Workers at Wakefield Council are trying to keep up with the district’s pothole problem as recent wintry spells have devastated roads and caused havoc for motorists.
Between April 3 and April 6 the council repaired some of the most serious, or “category one”, potholes on more than 50 of the district’s damaged streets.
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Wakefield will receive around half a million in funding to tackle the issue but a senior councillor has warned this is a drop in the ocean, representing just one per cent of the cash needed.
The Express has launched a campaign to highlight the problem and is working alongside the council to lobby central government.
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Coun Matthew Morley, Wakefield Council’s cabinet member for transportation and highways, said: “It’s great to have the support of the Express lobbying central government to get the essential investment that roads need, not just in this district but nationally.
“Years of under investment from successive governments mean that many roads are struggling to stand up to the recent harsh weather conditions.”
Winter 2017/18 has been a real mix of extremes from very cold temperatures resulting in frost, ice and snow to some very heavy rainfall.
Wakefield Council has used well over 7200 tonnes of grit, and gritted a total length of nearly 33,000 miles of priority roads, along with hundreds more miles of estate and local roads.
By comparison, in 2016/17 the council gritted around 14,000 miles of roads and used just over 3000 tonnes of grit.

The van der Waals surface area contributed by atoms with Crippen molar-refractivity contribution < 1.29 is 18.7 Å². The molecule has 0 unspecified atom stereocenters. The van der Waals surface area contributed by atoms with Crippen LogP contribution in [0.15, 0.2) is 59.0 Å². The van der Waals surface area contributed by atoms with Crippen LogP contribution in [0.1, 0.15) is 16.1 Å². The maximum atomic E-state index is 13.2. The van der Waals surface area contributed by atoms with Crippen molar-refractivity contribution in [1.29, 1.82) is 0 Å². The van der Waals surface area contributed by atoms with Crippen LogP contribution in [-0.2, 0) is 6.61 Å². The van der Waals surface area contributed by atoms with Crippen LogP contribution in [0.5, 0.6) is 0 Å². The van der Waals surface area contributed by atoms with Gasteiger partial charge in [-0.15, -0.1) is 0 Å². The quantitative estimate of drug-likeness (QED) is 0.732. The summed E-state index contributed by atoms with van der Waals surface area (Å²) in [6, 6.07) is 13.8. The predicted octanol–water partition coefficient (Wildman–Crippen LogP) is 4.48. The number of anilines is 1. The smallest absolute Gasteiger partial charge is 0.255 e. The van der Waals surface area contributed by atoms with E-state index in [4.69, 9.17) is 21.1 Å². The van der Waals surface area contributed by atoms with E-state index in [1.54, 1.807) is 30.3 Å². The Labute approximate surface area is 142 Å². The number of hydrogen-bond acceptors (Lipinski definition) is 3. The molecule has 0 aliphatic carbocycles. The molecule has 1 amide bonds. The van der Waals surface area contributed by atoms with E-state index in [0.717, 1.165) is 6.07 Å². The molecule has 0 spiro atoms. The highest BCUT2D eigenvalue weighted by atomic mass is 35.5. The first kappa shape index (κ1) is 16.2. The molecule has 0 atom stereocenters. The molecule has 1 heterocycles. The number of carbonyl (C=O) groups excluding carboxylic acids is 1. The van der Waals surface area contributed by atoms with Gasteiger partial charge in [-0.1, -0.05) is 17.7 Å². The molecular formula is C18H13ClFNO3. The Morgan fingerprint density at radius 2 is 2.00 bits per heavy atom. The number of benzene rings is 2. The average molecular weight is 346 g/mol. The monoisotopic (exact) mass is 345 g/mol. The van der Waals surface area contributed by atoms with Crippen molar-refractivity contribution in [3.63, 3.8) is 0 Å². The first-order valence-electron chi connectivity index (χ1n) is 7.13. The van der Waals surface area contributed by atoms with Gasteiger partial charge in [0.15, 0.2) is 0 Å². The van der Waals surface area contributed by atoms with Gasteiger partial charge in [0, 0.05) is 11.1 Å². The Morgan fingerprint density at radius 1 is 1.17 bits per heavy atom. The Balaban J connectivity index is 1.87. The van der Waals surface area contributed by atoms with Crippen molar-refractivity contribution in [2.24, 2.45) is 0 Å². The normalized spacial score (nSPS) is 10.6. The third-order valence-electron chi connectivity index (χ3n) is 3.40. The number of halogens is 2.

Coun Morley added: “We have teams dedicated to repairing potholes six days per week, but with more heavy rain like we’ve seen this week, road surfaces are once again under attack from the elements and repair work is being hampered, despite our very best efforts.
“As the Express campaign has pointed out, potholes are an issue for all councils but I want to assure people that we are doing the very best we can with the resources we have available.
“We are continuing to inspect and monitor all roads in the district and working through residents’ reports so we can prioritise our resources to carry out the repairs that are needed the most.”
Last week some potholes were fixed in Ossett, Normanton, St John’s and Lupset.
Further potholes were fixed in the Pontefract and Knottingley areas. The list includes roads where the council has dealt with category one potholes.
Other potholes may not have been dealt with but the council said that did not mean they would not be fixed.